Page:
Our main event, which was also the culminating day of Geneva Peace Week, was the formal ceremony, which included my talk. Our speeches were just two minutes each, which isn’t much time. I told a very short story to convey a simple message: storytelling has the power to promote peace and facilitate dialogue anywhere and everywhere in the world. With such an international audience (more than 1,000 people from more than 80 countries), I slipped in a little French, Spanish, and native Tennessean (“y’all”) before launching into my story. I focused on the fact that storytelling has always been a democratic art in that it belongs to everyone. It can also be a great platform for empowering people, especially the voices of the marginalized. It’s not important that for everyone to agree; the point is that everyone should try to understand.
One of my favorite moments of the trip had to be asking to do a selfie from the main stage after our formal presentations. A bit cheeky—but it went down well.
After one last celebratory dinner in the Palais de Nations restaurant, I flew to England to visit my dad. Back at home, over a cup of good homemade Indian British chai tea, I gifted my dad with the award I had won since he (along with my late mother) was the one who has been my champion of peace. After a few days with family I went to Scotland, to see friends, more family, and former colleagues—and BBC Radio Scotland invited me to pop in for an interview about my work in peacebuilding and storytelling.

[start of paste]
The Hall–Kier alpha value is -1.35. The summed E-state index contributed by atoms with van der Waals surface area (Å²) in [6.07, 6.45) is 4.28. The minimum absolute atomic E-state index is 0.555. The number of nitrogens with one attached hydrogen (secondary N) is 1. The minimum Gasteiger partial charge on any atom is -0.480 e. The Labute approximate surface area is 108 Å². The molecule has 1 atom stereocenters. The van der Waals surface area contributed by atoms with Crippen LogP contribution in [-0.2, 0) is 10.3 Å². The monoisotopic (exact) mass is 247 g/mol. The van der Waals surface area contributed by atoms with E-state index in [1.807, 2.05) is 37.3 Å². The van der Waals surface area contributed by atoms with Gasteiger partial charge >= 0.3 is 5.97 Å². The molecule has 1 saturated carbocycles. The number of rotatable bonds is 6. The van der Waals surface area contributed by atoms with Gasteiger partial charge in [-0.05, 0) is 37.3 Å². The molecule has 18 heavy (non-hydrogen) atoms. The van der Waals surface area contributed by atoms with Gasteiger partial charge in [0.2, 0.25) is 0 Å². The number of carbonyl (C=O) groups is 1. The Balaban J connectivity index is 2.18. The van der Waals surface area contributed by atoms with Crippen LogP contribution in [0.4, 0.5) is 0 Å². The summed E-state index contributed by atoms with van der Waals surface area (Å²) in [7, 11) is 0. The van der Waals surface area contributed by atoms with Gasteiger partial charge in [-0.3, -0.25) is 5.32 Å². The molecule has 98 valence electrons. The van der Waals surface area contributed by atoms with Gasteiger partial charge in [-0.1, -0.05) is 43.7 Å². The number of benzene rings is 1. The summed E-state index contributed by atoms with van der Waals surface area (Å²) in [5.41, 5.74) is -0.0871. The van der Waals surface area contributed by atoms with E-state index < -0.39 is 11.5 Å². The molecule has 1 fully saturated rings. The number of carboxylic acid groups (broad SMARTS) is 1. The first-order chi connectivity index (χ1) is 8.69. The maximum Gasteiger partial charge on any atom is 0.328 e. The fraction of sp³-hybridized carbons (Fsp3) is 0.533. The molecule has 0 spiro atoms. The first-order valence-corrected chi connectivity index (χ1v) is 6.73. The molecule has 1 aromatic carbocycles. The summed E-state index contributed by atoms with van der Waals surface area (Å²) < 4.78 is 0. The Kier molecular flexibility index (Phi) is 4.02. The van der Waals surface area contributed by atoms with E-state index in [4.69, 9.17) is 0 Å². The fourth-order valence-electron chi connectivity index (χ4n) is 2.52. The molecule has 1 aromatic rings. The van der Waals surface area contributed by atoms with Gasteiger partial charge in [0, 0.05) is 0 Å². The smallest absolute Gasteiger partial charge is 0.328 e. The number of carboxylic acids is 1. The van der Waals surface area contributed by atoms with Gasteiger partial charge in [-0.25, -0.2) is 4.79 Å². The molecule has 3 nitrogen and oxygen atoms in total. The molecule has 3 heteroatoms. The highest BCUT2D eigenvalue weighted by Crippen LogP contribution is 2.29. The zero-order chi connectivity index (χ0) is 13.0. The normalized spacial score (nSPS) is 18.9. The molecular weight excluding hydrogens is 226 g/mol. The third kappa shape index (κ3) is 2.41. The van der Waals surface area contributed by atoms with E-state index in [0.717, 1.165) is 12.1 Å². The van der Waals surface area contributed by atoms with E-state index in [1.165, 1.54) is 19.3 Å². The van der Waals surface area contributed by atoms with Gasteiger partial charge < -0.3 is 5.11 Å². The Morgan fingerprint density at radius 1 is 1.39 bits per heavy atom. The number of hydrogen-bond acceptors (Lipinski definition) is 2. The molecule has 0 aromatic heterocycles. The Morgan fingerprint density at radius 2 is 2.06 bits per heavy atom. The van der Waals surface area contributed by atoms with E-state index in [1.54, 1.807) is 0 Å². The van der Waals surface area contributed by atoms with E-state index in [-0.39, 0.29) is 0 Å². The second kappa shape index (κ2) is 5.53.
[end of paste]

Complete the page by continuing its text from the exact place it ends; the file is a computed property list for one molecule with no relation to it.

Now that I’m back in the states, I’m realizing how much the award has energized me to redouble my efforts to advance the role that storytelling can play here in Tennessee, across the United States, and throughout the world. I’ve always thought of myself as a citizen of the world, and my dream is that, one day, everyone will think of themselves that way, too. The world is not so large as we think it is, and we can use our stories to forge connections, build friendships, and learn from one another.
Being named one of only six Champions of Peace in the world has been an incredible honor. I’m proud of my work, but I’d be remiss not to thank all the people who support it, and me—I wouldn’t be here without them—as well as spreading the storytelling revolution in their own way, on their own time. We don’t have 8 billion yet, but we’re getting there. The first era of our history as an organization was about about making a place for storytelling in the world. I truly believe that the frontier we now face is to make a place for the world in storytelling.
Kiran Singh Sirah